He also tells Sam that he’s going alone. Not even Ketch coming in, saying he’s going with Dean, changes Dean’s mind. Dean’s reasoning is actually pretty sound. Someone needs to watch Gabriel. Also, if Dean gets trapped over there, they need someone/thing who’s been over there to open the rift and come get him, which would be Sam. And as for Ketch, Dean doesn’t care if Ketch dies. As a matter of fact, Dean would be pretty okay with that.

So, they open the rift and set their watches. And then Dean and Ketch go through.

Credits


Like this column? You can help keep it going by contributing monthly via Patreon (which includes perks), making a one-time donation through Paypal, or buying us a coffee.


The Official Supernatural: “ScoobyNatural” (13.16) Live Recap Thread


We need your help!

Contribute monthly via Patreon (which includes perks), make a one-time donation through Paypal, or buy us a coffee.

My collected recaps and reviews of season one, which first appeared on Innsmouth Free Press, are now up (with a few extras) on Kindle. The Kindle version is available through Amazon. The print version is also up. If you buy the print version, you get a Kindle copy thrown in for free. I also get paid if you get it on Kindle Unlimited (for free), read the Kindle version, or lend it to a friend via the Kindle Owners Lending Library. Reviews also help with sales. Just FYI.

In case you’ve been under a rock all day, the show got renewed.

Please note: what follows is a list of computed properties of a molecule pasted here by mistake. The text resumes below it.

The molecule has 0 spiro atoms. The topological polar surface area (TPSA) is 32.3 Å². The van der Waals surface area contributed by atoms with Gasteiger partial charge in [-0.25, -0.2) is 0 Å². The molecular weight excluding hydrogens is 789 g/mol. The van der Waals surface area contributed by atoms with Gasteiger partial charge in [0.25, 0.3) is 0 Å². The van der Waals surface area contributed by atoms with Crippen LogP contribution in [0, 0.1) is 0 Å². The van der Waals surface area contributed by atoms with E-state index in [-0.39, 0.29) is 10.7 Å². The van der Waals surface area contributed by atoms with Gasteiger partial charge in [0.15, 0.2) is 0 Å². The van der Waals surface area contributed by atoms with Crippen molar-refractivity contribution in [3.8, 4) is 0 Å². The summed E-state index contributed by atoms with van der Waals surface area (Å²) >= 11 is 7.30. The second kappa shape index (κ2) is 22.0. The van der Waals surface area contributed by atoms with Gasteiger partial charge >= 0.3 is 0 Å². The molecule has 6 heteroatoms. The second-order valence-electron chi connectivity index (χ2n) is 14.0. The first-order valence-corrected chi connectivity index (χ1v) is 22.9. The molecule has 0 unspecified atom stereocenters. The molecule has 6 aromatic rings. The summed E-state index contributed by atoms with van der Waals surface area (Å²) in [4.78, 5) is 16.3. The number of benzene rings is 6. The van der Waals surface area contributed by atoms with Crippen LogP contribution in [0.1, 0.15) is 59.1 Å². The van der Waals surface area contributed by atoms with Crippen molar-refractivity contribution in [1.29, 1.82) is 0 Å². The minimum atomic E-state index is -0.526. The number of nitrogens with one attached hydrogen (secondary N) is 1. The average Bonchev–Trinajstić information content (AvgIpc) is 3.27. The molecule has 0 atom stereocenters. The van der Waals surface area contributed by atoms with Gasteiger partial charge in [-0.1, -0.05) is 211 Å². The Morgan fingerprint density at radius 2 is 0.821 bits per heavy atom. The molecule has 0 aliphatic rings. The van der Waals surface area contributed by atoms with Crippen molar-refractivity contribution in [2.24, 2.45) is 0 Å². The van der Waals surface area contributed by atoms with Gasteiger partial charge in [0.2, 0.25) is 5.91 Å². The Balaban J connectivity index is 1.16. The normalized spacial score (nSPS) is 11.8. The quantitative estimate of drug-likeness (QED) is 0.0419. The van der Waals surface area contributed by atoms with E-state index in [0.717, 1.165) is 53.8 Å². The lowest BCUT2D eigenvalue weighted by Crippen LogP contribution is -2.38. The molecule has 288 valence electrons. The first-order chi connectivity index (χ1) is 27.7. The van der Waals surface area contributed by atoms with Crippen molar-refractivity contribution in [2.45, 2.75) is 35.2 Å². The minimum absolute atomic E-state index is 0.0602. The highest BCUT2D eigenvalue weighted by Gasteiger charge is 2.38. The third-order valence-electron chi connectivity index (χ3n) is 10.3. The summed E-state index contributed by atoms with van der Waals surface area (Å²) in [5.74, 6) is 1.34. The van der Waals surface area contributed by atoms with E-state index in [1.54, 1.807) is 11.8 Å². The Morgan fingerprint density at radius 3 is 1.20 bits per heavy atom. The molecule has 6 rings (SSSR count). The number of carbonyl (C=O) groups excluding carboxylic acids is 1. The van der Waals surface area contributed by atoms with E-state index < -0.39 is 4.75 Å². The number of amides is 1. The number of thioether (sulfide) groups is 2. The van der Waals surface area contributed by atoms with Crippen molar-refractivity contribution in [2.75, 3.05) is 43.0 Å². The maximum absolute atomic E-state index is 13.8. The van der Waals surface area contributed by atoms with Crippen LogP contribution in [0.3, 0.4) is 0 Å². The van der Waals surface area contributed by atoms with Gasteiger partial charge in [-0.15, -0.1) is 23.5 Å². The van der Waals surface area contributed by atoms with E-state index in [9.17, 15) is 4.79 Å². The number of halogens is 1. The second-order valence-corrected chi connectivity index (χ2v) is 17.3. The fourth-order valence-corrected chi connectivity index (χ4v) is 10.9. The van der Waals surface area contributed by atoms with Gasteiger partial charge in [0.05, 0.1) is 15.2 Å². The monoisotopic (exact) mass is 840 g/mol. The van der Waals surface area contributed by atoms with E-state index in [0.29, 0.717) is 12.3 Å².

We begin with Dean getting tossed around a shop by a giant, possessed … uh … green dinosaur. Really. We know it’s possessed by something because its eyes keep glowing. Sam jumps into the fray and tackles the dino. As Sam pins it down, Dean pours holy oil on it, then yells at Sam to get out of the way as he tosses a lighter on it. The dinosaur thrashes around, burning, then explodes into a shower of green and white confetti. Just in case you were expecting this to be a serious episode.

As the Brothers get their breath back, the shopkeeper (named Alan) stands up from behind his counter and asks if it’s over. Sam says yes and apologizes for the mess, but Alan heads him off at the guilt pass.

Alan: You guys just took down an evil plushie that was trying to kill me. We’re all good!

Another guy comes in, whom Alan introduces as owning most of the real estate in the general area. The guy is suspicious of the Brothers, but this doesn’t stop Dean from taking Alan up on his offer to give them anything in his store. Dean chooses a large screen color TV, around which he creates a “Dean cave” back at the Bunker, while Sam tries to research how and by what an evil stuff dinosaur could have been possessed.

When Dean shows Sam the Dean Cave, Sam asks how Dean found the time to organize the room. Dean tells him that you just make time, which probably translates to Dean being totally sleepless and wired on something. But let’s not go down that rabbit hole.

When Dean hits the remote on the TV, something strange happens. The same violet light that appeared in the dinosaur’s eyes lights up the TV screen and then flashes out at the Brothers. They disappear …

… and reappear inside a cartoon.